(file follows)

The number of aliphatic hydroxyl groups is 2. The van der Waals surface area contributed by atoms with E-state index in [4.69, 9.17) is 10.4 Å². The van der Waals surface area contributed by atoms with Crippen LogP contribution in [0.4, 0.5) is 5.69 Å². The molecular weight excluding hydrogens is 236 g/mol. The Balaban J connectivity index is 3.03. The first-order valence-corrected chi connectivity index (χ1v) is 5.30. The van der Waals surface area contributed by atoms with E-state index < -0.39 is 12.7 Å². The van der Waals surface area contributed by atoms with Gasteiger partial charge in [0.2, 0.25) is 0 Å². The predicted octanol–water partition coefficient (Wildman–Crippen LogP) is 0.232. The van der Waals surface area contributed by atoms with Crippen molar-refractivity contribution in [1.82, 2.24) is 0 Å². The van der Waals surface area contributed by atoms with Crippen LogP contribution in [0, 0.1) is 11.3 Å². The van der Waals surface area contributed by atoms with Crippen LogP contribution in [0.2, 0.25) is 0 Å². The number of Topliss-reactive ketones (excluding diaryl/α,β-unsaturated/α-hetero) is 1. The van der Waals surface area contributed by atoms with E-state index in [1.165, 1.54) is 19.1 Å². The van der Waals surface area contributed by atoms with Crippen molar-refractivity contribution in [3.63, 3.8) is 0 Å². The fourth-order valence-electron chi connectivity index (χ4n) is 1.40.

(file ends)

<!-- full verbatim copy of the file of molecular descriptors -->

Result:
The number of aliphatic hydroxyl groups is 2. The van der Waals surface area contributed by atoms with E-state index in [4.69, 9.17) is 10.4 Å². The van der Waals surface area contributed by atoms with Crippen LogP contribution in [0.4, 0.5) is 5.69 Å². The molecular weight excluding hydrogens is 236 g/mol. The Balaban J connectivity index is 3.03. The first-order valence-corrected chi connectivity index (χ1v) is 5.30. The van der Waals surface area contributed by atoms with E-state index < -0.39 is 12.7 Å². The van der Waals surface area contributed by atoms with Gasteiger partial charge in [0.2, 0.25) is 0 Å². The predicted octanol–water partition coefficient (Wildman–Crippen LogP) is 0.232. The van der Waals surface area contributed by atoms with Crippen molar-refractivity contribution in [1.82, 2.24) is 0 Å². The van der Waals surface area contributed by atoms with Crippen LogP contribution in [0, 0.1) is 11.3 Å². The van der Waals surface area contributed by atoms with Crippen LogP contribution in [0.2, 0.25) is 0 Å². The number of Topliss-reactive ketones (excluding diaryl/α,β-unsaturated/α-hetero) is 1. The van der Waals surface area contributed by atoms with E-state index in [1.165, 1.54) is 19.1 Å². The van der Waals surface area contributed by atoms with Crippen molar-refractivity contribution in [3.63, 3.8) is 0 Å². The fourth-order valence-electron chi connectivity index (χ4n) is 1.40.